Bruce Logan Rogers

Bruce Logan Rogers left this world at age 86 on June 10, 2021.

Bruce Logan Rogers was born September 4, 1934, in Topeka, Kansas, the son of John Logan Rogers and Myrtle Elizabeth Schwanbeck. He shed this life June 10, 2021, while living in Wind Crest Senior Living in Highlands Ranch, Colorado. He grew up in Quenemo, Kansas, graduating from Quenemo High School in 1952, and going on for Bachelor of Music Education from the University of Kansas, Lawrence.

His work life began with the notorious Flood of 1951, which decimated the railroad beds in so many areas of the country. Although only age 16 at the time, he was able to get a job on the section gang for the Santa Fe Railroad in the Quenemo region, where his father’s cousin was foreman and in dire need of help to quickly repair and rebuild those beds. A painful experience for a young boy, he proved his merit and went to work on the railroad for the next three summers while he was in college.

Bruce married his childhood sweetheart, Veda Driver, in 1956 and the couple began marriage in the town of Winchester, Kansas, where Bruce had obtained the position of Music Instructor for all twelve grades, Instrumental and Vocal. Having completed four years of ROTC training at KU, Bruce was inducted into the US Air Force in June 1957 and the couple spent three years active duty with Bruce in Navigator training in Harlingen, Texas and then, as Navigator aboard KC-97’s in Plattsburgh, New York, for air refueling the B-47 aircraft.

Following his term in active duty he and Veda returned to Kansas where he became High School Vocal Music Instructor in Junction City and then, the Winfield, Kansas public schools.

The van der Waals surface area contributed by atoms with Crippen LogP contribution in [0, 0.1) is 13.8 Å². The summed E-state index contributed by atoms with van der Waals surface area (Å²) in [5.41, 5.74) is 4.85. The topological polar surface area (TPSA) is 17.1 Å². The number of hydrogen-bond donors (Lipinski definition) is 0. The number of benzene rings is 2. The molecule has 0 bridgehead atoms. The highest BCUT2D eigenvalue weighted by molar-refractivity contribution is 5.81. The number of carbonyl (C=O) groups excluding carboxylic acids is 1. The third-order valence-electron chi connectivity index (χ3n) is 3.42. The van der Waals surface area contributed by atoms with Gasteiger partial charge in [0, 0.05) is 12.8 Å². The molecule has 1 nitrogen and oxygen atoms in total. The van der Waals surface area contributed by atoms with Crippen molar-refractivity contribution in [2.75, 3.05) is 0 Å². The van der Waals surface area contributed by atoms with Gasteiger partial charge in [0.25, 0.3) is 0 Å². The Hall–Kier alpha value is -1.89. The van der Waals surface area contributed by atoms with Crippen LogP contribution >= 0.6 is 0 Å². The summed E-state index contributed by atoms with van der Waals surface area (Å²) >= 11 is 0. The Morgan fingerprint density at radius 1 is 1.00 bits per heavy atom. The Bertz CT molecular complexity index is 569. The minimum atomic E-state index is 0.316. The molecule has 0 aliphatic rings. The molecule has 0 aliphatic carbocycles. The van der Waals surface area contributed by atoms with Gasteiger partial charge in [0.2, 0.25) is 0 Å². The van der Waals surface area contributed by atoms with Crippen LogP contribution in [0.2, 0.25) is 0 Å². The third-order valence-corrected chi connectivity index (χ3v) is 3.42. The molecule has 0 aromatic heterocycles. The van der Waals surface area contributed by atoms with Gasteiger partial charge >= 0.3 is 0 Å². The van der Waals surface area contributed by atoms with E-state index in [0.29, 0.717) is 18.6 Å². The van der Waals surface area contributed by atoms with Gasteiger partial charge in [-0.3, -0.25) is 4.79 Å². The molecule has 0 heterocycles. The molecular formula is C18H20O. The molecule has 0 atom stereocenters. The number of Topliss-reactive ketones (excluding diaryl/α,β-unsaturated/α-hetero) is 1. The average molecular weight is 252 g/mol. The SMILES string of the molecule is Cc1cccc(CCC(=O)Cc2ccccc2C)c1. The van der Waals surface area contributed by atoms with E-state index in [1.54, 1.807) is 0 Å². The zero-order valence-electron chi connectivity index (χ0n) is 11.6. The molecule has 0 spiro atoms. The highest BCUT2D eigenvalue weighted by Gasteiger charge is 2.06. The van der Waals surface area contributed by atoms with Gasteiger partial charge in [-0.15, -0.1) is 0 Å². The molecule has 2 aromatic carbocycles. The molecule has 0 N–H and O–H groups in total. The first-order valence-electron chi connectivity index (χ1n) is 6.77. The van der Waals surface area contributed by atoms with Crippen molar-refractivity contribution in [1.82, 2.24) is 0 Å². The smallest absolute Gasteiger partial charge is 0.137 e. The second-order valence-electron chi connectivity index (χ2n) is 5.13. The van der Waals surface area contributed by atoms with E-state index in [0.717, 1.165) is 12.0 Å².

He also joined an active Air Force Reserve unit at Richards-Gebaur Air Force Base in Kansas City, Missouri, where he served 10 years as Navigator on C-124’s, flying many supply missions all over the world during the Vietnam War. 

In Junction City, Bruce served on the board of directors for the Junction City Little Theater and was also active in the theater as Director and Conductor.

When the couple moved to Winfield, Kansas in 1966, Bruce helped organize the Winfield Community Theater and directed their first show, Guys and Dolls, in 1967 and then, many shows over the following years.

In 1969, the couple joined forces with Veda’s brother, Richard and Ruth Driver to create Vassar Playhouse at Vassar, Kansas near Pomona Lake. They purchased a small farm with a rock house and barn and opened their summer theater June 18, 1970, attracting audiences from mostly eastern Kansas – Ottawa, Emporia, Olathe, Lawrence, Topeka and surrounding localities. The Driver couple left the partnership after three years, and in 1974 Bruce and Veda purchased a steamboat that offered cruises on Lake Pomona and they added a second theater venue, The Whippoorwill Showboat, which offered a dinner show and cruise on the lake. It was still a summer venture with the couple returning to Winfield and their teaching positions each fall and back again in the summer.

They decided in 1978 to add another venue – a train to be renovated into vintage era passenger cars and offer a restaurant of fine dining for their Vassar Playhouse patrons. They resigned their teaching jobs in Winfield and moved to Vassar to live full time, with the plan to do the renovation of their retired passenger cars over 1978 and then, open the spring of 1979. They hired a contractor to build the railroad bed and set the tracks around the barn. Since Vassar was located on the main line of the Missouri Pacific Railroad, they searched and purchased their passenger cars from the railroad yards in Sedalia, Missouri.